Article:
NewsCrude oil slumps after S&P downgraded U.S. credit rating
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AnalysisCrude oil fell below $84 a barrel today in Asia after the U.S. credit rating was downgraded by Standard & Poor’s  which was a blow to confidence that might hurt economic growth and raise concerns over the outlook for demand from the world’s largest oil consumer.

Light sweet crude oil for September opened today at $85.07 a barrel recording the intraday high at $85.35 a barrel and a low of $83.17 a barrel and is currently trading around $84.59 a barrel.

The dollar fell against the euro and other major currencies for the second consecutive day after Standard & Poor’s agency cut the credit rating for the United States, raising fears about the future of the global economic recovery.

The USDIX opened today at 73.98 recording the highest at 74.48 and the lowest at 73.94 and is currently trading around 74.04.

Standers & Poor's reduced the U.S. long-term credit rating by one notch to AA+ from the top grade AAA held since 1917.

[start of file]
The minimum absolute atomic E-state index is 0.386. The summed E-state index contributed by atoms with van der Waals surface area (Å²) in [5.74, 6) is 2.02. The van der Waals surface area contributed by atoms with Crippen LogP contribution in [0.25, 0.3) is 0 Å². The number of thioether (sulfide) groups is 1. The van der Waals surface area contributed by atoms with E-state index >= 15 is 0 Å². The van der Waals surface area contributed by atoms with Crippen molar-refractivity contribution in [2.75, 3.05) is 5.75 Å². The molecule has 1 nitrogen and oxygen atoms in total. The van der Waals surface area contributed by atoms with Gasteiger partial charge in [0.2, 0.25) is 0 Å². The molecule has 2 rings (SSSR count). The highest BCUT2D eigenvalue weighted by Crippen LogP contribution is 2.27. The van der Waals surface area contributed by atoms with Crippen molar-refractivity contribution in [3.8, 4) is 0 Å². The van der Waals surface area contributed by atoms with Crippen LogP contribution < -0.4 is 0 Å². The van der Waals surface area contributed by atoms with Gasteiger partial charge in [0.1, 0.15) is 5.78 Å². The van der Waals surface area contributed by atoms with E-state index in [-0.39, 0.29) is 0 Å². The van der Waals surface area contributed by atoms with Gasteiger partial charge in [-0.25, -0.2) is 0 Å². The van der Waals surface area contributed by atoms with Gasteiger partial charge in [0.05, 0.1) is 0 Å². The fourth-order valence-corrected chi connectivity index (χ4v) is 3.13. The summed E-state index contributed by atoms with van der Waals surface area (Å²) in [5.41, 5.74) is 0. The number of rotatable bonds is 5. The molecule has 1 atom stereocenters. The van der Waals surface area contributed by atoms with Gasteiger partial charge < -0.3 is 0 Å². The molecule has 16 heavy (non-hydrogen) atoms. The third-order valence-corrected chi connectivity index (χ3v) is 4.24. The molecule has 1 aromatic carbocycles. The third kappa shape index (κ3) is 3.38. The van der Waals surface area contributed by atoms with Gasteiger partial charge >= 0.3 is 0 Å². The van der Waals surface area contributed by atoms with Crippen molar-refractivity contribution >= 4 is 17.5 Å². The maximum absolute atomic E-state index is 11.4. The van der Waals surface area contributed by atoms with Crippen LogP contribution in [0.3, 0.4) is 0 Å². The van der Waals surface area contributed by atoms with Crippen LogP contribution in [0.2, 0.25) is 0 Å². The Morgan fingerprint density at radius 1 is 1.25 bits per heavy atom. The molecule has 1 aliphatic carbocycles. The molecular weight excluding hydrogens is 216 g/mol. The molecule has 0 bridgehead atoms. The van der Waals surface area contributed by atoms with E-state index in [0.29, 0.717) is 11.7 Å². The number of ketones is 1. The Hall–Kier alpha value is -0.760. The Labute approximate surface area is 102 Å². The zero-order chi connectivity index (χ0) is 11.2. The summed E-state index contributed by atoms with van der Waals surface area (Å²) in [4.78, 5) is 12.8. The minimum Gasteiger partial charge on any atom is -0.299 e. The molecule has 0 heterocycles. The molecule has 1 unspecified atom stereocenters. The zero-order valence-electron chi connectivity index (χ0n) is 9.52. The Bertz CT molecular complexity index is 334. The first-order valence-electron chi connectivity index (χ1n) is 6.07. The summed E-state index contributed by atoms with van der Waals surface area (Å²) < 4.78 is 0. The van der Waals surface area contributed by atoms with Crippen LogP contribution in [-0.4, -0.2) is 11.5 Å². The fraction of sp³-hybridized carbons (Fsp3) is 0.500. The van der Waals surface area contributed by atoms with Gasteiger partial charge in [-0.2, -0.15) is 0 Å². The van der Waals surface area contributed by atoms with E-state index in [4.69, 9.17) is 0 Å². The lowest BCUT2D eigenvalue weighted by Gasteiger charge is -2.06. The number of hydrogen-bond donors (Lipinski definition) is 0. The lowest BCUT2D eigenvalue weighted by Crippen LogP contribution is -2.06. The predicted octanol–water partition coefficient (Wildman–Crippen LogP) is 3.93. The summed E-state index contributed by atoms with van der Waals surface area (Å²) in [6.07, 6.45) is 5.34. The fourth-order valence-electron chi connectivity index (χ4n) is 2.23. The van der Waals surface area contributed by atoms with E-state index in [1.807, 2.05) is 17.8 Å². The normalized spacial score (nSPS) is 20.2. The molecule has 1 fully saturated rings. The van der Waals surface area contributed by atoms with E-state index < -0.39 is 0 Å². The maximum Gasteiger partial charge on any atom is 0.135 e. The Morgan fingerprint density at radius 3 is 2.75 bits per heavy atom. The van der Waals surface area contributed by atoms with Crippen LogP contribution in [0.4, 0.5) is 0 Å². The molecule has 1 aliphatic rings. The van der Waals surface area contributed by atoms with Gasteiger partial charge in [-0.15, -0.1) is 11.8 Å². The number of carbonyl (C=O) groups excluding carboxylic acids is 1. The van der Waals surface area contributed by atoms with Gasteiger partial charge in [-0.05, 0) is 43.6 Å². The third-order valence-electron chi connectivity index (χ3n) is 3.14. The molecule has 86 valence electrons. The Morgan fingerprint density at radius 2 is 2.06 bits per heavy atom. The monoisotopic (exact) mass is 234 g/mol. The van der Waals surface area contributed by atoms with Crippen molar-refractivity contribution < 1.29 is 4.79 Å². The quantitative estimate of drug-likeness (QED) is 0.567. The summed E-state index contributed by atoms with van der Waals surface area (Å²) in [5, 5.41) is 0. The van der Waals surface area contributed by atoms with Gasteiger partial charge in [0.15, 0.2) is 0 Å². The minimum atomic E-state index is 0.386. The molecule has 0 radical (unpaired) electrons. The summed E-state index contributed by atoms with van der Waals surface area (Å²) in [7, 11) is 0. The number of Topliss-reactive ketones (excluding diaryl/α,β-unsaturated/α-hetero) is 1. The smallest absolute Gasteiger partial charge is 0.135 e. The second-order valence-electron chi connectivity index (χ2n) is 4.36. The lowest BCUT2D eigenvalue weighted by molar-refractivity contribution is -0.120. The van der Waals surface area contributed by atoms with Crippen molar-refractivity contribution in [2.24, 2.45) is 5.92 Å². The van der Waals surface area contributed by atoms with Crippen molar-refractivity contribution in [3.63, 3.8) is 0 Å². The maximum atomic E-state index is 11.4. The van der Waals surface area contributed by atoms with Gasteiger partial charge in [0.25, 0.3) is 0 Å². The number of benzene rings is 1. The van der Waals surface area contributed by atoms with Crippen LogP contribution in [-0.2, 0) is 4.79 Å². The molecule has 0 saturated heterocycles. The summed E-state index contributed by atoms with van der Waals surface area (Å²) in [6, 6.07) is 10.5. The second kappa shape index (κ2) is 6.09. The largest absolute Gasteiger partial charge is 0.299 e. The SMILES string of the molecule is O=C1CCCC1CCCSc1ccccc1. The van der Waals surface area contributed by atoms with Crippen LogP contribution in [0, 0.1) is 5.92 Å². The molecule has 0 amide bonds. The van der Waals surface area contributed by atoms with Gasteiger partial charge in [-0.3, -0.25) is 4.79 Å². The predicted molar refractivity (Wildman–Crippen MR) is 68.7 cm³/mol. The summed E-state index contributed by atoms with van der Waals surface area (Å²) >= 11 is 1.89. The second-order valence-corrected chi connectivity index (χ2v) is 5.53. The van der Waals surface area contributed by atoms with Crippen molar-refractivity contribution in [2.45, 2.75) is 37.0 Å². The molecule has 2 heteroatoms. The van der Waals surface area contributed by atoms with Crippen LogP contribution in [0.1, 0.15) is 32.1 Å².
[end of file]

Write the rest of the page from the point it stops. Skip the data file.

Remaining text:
This comes after Moody’s Investors Service and Fitch Ratings affirmed their AAA credit ratings for the U.S. on Aug. 2, the day President Barack Obama signed a bill that ended the debt-ceiling impasse supporting the Treasury to the edge away from default.

G-7 finance ministers and central bank governors pledged in a statement that they will “take all necessary measures to support financial stability and growth.” Officials will act against disorderly currency moves and will inject liquidity as needed, they said after a call late yesterday.

Moreover, in a statement issued yesterday in the name of Jean - Claude Trichet the president of the ECB signaled the readiness to start buying Italian and Spanish bonds in an attempt to contain the sovereign debt crisis and said that he will actively implement its bond purchase program, and the statement also called on all the government in the euro area to follow through on the steps which were agreed to on July 21.

Fears of a global meltdown, which some see as possibly worse than the 2008 collapse, sent leaders into a series of phone calls between Berlin, London, Paris and Washington to stem the tide while oil is hammered on the bearish outlook for demand and growth which is adding more downside pressure on the commodity to continue the southern trip.